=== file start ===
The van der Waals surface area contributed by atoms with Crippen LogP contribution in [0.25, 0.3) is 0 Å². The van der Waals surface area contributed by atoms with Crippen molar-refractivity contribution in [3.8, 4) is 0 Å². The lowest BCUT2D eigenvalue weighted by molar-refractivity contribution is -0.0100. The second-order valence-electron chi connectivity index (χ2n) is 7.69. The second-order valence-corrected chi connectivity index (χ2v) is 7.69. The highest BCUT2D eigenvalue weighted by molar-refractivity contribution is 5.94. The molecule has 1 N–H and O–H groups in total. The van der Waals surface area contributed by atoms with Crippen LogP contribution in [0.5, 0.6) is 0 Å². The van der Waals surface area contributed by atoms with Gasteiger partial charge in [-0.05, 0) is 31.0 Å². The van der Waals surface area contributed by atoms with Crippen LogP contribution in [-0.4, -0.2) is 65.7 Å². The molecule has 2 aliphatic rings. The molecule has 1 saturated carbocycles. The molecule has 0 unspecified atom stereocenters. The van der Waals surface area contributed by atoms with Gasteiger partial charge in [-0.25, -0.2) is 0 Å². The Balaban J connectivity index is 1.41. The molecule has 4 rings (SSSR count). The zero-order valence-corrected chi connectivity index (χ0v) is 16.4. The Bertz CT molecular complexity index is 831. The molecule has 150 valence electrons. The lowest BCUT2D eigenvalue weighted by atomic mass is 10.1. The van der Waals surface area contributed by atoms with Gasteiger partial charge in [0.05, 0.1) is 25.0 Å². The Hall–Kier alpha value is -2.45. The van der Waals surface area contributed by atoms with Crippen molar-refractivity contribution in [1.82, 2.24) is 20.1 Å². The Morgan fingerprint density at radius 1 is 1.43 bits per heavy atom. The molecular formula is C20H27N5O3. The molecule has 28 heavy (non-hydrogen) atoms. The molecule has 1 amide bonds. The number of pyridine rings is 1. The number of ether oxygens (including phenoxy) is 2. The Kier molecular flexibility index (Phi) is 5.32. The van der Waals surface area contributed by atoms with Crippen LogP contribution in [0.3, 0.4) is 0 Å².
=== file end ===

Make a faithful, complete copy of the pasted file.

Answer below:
The van der Waals surface area contributed by atoms with Crippen LogP contribution in [0.25, 0.3) is 0 Å². The van der Waals surface area contributed by atoms with Crippen molar-refractivity contribution in [3.8, 4) is 0 Å². The lowest BCUT2D eigenvalue weighted by molar-refractivity contribution is -0.0100. The second-order valence-electron chi connectivity index (χ2n) is 7.69. The second-order valence-corrected chi connectivity index (χ2v) is 7.69. The highest BCUT2D eigenvalue weighted by molar-refractivity contribution is 5.94. The molecule has 1 N–H and O–H groups in total. The van der Waals surface area contributed by atoms with Crippen LogP contribution in [0.5, 0.6) is 0 Å². The van der Waals surface area contributed by atoms with Gasteiger partial charge in [-0.05, 0) is 31.0 Å². The van der Waals surface area contributed by atoms with Crippen LogP contribution in [-0.4, -0.2) is 65.7 Å². The molecule has 2 aliphatic rings. The molecule has 1 saturated carbocycles. The molecule has 0 unspecified atom stereocenters. The van der Waals surface area contributed by atoms with Gasteiger partial charge in [-0.25, -0.2) is 0 Å². The Balaban J connectivity index is 1.41. The molecule has 4 rings (SSSR count). The zero-order valence-corrected chi connectivity index (χ0v) is 16.4. The Bertz CT molecular complexity index is 831. The molecule has 150 valence electrons. The lowest BCUT2D eigenvalue weighted by atomic mass is 10.1. The van der Waals surface area contributed by atoms with Gasteiger partial charge in [0.05, 0.1) is 25.0 Å². The Hall–Kier alpha value is -2.45. The van der Waals surface area contributed by atoms with Crippen molar-refractivity contribution in [1.82, 2.24) is 20.1 Å². The Morgan fingerprint density at radius 1 is 1.43 bits per heavy atom. The molecular formula is C20H27N5O3. The molecule has 28 heavy (non-hydrogen) atoms. The molecule has 1 amide bonds. The number of pyridine rings is 1. The number of ether oxygens (including phenoxy) is 2. The Kier molecular flexibility index (Phi) is 5.32. The van der Waals surface area contributed by atoms with Crippen LogP contribution in [0.3, 0.4) is 0 Å².